Making endangered languages more accessible

Karnataka’s tourism tagline is, ‘One state, many worlds’. But what attracts little discussion is the many languages within the many worlds of the State.

The Bangalore Literature Festival (BLF), in its landmark tenth edition this year, opened here on Saturday with ‘Multilingualism and endangered languages’ as a dominating theme. The highlight of this year’s festival is a series of panel discussions around the theme, ‘The Many Language Worlds of Karnataka,’ with writers and those fluent in languages such as Tulu, Konkani, Kodava takk, Koraga, Dakhani Urdu, Byari, Navyati, Kundapra Kannada, Halakki Kannada, Sanketi and Havyaka.

In one such session on ‘Scripting a future for endangered languages,’ panellists highlighted the need for making scripts of endangered languages more accessible to speakers. Writer Kaveri Ponnappa, speaking about Kodava takk, said endangered languages need more speakers, and rather than a new script, you need a script that is more accessible to speakers. Advocating a script that reaches the maximum number of speakers and increasing its scope, she said Kodavas have a considerable task – not only for for those who live abroad, but also live in other parts of India who are no longer learning the Kannada script.

A Roman script would reach a larger number of people, agreed Sayeegeetha Hedge, from the Nitte University Centre for Tulu studies, NITTE, while speaking about Tulu. “If learners want to learn Tulu, it is difficult to go through with the Kannada script. We have to take revised Roman also for those who can’t speak and read Kannada. This is very much needed,” she said.

Author Vivek Shanbhag spoke about challenges faced by the Konkani language, which adopted multiple scripts for survival as speakers are in different states Such as Kerala, Karnataka and Goa. “So the solution is apt for Kodava and Tulu, but not for Konkani because they are different languages.”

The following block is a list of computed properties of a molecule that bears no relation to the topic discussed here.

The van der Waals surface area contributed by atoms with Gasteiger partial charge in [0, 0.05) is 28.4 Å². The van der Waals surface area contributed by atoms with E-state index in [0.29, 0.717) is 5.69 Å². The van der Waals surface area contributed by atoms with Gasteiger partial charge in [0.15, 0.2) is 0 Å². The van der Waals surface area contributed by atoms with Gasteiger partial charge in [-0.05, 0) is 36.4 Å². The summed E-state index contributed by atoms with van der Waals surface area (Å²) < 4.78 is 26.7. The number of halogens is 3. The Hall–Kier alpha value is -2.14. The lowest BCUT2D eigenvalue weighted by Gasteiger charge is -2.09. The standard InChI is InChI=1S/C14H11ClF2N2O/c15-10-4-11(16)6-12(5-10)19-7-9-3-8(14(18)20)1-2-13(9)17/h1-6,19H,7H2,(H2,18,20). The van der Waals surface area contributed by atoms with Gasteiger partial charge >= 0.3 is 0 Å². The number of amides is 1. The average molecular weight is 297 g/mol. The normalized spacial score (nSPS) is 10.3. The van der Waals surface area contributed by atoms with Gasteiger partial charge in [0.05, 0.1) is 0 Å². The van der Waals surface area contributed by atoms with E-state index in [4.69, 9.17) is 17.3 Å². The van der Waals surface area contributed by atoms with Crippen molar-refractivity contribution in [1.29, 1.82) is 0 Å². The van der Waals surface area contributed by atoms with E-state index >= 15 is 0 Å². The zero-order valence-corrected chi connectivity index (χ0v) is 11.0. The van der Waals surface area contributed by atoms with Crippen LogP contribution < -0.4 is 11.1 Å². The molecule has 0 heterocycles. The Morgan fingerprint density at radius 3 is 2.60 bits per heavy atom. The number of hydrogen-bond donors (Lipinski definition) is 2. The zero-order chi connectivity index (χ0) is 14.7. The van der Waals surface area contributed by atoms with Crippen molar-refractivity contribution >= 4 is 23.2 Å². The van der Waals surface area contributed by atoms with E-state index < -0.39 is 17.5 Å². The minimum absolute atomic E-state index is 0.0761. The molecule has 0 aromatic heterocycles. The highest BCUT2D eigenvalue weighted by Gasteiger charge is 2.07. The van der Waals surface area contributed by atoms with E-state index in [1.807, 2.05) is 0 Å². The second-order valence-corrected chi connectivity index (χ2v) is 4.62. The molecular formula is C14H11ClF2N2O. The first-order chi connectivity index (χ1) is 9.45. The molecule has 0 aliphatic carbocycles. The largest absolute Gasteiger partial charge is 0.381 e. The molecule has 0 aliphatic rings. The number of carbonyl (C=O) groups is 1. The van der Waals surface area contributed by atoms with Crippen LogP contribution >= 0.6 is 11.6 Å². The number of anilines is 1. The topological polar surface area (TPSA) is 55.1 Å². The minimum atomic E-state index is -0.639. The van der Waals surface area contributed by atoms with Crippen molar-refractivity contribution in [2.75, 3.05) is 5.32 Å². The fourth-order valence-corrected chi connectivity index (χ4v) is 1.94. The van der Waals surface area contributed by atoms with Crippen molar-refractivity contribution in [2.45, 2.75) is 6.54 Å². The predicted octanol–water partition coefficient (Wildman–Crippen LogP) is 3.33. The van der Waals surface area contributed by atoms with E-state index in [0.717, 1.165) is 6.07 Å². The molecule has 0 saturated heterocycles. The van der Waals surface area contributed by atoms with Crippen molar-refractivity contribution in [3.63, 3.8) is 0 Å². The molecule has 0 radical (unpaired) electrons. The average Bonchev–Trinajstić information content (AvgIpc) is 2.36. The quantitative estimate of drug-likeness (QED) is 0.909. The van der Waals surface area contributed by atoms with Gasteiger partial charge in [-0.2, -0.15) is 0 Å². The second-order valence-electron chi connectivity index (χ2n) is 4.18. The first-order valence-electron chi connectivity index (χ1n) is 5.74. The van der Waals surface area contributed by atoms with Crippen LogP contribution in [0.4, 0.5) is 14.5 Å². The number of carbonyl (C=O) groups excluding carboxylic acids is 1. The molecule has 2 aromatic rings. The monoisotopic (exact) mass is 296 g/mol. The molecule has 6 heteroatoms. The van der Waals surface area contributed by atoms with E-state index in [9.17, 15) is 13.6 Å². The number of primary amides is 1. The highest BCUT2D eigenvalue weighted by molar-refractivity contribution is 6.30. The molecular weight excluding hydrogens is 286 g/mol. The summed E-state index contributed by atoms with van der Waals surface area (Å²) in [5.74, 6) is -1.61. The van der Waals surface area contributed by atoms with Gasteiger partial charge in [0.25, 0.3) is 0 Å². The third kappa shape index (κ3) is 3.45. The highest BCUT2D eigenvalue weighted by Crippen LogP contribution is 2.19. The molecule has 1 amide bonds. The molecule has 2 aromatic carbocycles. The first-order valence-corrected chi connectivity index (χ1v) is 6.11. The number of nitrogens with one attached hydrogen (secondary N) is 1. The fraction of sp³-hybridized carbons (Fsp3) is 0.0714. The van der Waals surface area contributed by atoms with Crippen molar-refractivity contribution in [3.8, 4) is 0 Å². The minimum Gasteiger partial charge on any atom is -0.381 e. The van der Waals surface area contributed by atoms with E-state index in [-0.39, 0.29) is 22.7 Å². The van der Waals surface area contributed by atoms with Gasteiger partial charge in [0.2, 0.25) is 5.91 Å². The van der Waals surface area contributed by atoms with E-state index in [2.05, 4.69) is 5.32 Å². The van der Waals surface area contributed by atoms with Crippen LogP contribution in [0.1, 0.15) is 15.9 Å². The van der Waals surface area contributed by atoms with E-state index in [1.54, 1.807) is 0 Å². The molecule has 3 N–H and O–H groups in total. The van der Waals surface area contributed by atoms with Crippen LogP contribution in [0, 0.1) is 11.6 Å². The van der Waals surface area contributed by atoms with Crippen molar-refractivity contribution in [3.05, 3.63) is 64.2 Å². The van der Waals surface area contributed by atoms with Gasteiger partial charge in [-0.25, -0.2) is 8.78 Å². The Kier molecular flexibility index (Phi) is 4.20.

But languages that are only spoken have a longer life, he said. “English is now confronted with Kannada. In Konkani homes, there’s no such confrontation. People still speak Konkani at home. There’s no one solution. We must understand the context and respond,” he added.

In another session, ‘Konkani: One language, multiple scripts,’ this was discussed further by Damodar Mauzo, who was recently awarded Jnanpith Prashasti for his works in Konkani. “Multiple vocabularies are recognised by multiple speakers. When I go to Mangaluru or Kochi, I give a keen ear and find so many things we’ve lost but they continue to use. So I try to incorporate these in my writings. Though today the vocabulary is slightly different, it is not alien to us. We’re coming closer day by day. Words used in Goa can be heard in Mangaluru and vice-versa,” he said.

“I look at the Konkani world as a cultural state. We are divided geographically. But culturally, we’re one State. It’s the main feature of the Konkani speaking diaspora – they live in harmony, whether they live in Karnataka or Kerala,” he added.

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